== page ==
The general rule is that an increase of specific drilling and specific
charge gives a finer fragmentation.
This is
Thi
i also
l iindicated
di t d iin some way b
by th
the fformulas
l used
d ffor
calculation of the fragmentation.
To maintain a certain fragmentation it is therefore usual to increase
the specific charge when increasing the hole diameter.

## FACTORS INFLUENCING THE FRAGMENTATION

3. Drilling and firing pattern
- The placing of the holes is of importance for the blasting result
result.
- This applies to the location in relation to the structure of the rock
and in relation to each other.
- The latter can be influenced by the relation between spacing and
burden, E/V and how the holes are placed in a row in relation to
th preceding
the
di row.
- A normally accepted rule of thumb says that for a constant
area/hole, i.e. V*E
V E = const. there will be a liner fragmentation when
increasing the E/V and vice versa.
- By studying different tests the best fragmentation will be found at
a staggered
t
d pattern.
tt
- When a drilling and firing pattern is made it is important to study
each hole at the moment of detonation.
detonation

## FACTORS INFLUENCING THE FRAGMENTATION

4. Delay times
- The choice of delay
y times has a veryy big
g influence on the fragmentation,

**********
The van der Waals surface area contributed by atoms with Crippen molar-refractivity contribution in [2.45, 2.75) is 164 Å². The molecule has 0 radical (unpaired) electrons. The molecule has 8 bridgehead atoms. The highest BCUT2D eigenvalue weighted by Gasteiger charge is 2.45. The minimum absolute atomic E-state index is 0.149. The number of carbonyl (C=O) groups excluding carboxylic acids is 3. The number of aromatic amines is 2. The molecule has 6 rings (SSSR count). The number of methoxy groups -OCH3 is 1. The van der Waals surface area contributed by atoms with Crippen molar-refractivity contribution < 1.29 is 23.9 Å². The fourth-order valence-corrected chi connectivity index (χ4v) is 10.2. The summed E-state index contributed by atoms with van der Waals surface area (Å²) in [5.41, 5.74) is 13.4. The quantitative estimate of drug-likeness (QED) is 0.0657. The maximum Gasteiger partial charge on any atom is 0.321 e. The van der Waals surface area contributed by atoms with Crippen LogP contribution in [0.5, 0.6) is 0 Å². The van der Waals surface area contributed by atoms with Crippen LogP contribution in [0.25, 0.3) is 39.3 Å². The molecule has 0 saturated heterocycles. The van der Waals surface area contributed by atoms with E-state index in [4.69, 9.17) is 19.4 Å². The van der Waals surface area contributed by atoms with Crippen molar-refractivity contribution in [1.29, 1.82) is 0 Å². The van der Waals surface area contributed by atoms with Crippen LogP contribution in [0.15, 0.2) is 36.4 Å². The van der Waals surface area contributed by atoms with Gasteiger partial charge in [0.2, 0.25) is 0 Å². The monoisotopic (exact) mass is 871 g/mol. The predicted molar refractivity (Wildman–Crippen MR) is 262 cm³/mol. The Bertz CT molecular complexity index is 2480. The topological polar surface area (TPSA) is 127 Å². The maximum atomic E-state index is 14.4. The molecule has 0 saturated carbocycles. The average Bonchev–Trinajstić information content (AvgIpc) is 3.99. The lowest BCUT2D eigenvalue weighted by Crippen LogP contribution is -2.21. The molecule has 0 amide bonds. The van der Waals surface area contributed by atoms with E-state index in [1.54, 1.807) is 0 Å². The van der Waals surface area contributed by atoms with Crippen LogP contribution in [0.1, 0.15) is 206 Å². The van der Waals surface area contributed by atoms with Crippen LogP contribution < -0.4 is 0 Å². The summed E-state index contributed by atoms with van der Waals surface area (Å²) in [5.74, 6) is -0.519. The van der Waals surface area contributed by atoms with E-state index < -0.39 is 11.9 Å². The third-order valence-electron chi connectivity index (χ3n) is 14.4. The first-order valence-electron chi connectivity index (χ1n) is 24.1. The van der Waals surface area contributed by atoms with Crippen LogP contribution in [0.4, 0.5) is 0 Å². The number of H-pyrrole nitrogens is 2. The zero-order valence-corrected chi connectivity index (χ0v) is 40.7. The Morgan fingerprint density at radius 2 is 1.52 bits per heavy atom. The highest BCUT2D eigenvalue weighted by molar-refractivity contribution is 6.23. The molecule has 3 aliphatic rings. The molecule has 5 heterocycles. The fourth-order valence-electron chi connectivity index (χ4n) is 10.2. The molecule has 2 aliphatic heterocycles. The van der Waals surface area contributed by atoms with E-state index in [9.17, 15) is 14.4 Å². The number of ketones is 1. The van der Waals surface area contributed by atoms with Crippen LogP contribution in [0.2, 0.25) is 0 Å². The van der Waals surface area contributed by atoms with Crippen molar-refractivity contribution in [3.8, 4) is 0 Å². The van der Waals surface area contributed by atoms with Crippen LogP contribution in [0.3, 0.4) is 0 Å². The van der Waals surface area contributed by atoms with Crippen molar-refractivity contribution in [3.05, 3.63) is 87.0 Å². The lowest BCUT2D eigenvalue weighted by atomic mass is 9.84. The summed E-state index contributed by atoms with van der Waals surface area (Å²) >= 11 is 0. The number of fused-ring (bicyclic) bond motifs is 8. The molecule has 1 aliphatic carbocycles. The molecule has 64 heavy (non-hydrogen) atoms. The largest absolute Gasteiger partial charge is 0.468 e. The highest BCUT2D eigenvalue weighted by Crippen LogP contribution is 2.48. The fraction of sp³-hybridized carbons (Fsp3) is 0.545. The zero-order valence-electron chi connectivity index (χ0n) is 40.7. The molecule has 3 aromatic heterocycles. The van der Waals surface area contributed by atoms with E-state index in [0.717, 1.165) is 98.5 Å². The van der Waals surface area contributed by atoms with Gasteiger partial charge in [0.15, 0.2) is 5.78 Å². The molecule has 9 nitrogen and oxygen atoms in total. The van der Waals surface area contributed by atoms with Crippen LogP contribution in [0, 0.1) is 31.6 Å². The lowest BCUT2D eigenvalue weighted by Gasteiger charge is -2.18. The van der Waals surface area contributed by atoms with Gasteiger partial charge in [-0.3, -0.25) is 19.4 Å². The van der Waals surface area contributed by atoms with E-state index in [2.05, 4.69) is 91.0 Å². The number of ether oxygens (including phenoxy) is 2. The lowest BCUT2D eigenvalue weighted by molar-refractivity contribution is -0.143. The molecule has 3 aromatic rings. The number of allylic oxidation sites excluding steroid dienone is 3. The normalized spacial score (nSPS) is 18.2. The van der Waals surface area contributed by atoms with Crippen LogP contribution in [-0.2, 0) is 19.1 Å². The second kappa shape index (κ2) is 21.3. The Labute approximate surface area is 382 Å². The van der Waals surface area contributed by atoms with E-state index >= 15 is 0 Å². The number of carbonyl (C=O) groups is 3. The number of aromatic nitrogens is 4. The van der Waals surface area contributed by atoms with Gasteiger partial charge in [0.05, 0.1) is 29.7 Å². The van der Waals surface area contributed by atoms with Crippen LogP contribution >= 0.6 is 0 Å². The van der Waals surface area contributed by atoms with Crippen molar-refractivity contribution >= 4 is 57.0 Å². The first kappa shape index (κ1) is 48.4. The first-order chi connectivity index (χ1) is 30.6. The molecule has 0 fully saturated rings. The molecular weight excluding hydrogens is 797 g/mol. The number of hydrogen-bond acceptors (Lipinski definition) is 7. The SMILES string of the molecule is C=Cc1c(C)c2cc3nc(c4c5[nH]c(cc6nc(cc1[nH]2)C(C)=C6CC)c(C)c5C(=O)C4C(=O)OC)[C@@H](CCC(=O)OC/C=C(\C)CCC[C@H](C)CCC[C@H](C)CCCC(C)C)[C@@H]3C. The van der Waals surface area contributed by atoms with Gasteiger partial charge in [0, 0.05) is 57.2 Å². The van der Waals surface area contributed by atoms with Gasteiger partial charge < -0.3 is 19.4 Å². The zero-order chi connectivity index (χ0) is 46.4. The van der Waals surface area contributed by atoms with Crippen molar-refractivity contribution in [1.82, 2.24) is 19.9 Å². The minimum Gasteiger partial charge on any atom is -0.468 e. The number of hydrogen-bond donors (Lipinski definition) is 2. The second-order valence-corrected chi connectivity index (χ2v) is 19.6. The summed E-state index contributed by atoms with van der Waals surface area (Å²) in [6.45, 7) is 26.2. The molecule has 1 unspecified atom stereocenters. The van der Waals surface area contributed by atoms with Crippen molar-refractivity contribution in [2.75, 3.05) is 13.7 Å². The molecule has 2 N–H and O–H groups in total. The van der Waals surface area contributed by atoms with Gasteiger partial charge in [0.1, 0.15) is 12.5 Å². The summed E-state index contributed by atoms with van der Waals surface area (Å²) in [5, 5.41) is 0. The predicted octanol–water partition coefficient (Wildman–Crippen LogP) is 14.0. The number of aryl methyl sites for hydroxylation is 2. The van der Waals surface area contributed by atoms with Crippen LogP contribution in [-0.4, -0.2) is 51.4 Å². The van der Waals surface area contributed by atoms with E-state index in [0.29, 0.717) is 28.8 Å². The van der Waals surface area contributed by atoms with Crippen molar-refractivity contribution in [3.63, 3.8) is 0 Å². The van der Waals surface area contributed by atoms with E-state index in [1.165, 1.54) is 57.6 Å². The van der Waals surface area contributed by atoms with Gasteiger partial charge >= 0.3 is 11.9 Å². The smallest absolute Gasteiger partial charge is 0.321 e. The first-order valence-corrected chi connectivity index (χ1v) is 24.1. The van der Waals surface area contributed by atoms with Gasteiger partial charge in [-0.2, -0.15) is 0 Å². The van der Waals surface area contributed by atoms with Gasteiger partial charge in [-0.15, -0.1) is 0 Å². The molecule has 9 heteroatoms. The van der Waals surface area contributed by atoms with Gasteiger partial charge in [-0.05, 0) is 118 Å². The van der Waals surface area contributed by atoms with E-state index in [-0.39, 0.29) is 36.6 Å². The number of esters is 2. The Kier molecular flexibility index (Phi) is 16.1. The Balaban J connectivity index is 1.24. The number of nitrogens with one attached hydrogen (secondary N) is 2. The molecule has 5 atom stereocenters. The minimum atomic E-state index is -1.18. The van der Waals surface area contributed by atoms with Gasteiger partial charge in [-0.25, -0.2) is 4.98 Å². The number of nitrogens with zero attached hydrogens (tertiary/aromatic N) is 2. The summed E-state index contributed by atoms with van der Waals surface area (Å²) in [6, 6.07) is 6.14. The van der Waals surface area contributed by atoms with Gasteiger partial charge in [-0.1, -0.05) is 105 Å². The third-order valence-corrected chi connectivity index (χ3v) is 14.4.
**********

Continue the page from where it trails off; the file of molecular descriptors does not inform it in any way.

g
,
on one hand that the cracks shall have enough time to develop and on the
other that the rock must get time to move to avoid problems for the rows
behind.
behind
- When choosing delay times the risks for throw and ground vibrations
must be considered which in certain cases can give contradictory delay
times.
ti
- There are many different rules of thumb for the choice of delay times
between the holes in a row as well as between the rows. Here are some
examples:
- Delay between rows according to Rock Blasting : 3-5 ms/m burden.
- Delay between the holes in a row according to Explosives
Explosives and Blasting
Procedures Manual 3-15 ms/m burden.
- Between the rows it is recommended 2-3 times as big delay as between
the holes.
holes

## FACTORS INFLUENCING THE FRAGMENTATION

5 Type of explosive
- In order to achieve optimal
p
fragmentation
g
an explosive
p
p
to the actual rock
conditions should be chosen. With the knowledge today this is not easy.
- Even if there are certain general rules there are still many question marks. Among
the properties of the explosive which may influence the fragmentation there are for
instance:
- Energy content
- Gas volume
- Detonation velocity
- Density
- In order to get a satisfactory picture of an explosives
explosive s rock blasting performance it
is necessary to take its environment into consideration because of the useful
energy released by the explosive is dependent on a lot of factors, like
- Properties of the explosive
- Confinement of the explosive, i.e. properties of the rock
- Hole diameter
- Degree of coupling

CONCLUSIONS
Have to achieve:
- Fragmentation definition
- Fragmentation Measurements
- Factors affecting fragment size
Then we will have a good fragmentation, with no fly
g
floors.
rocks, stable faces, low vibrations and regular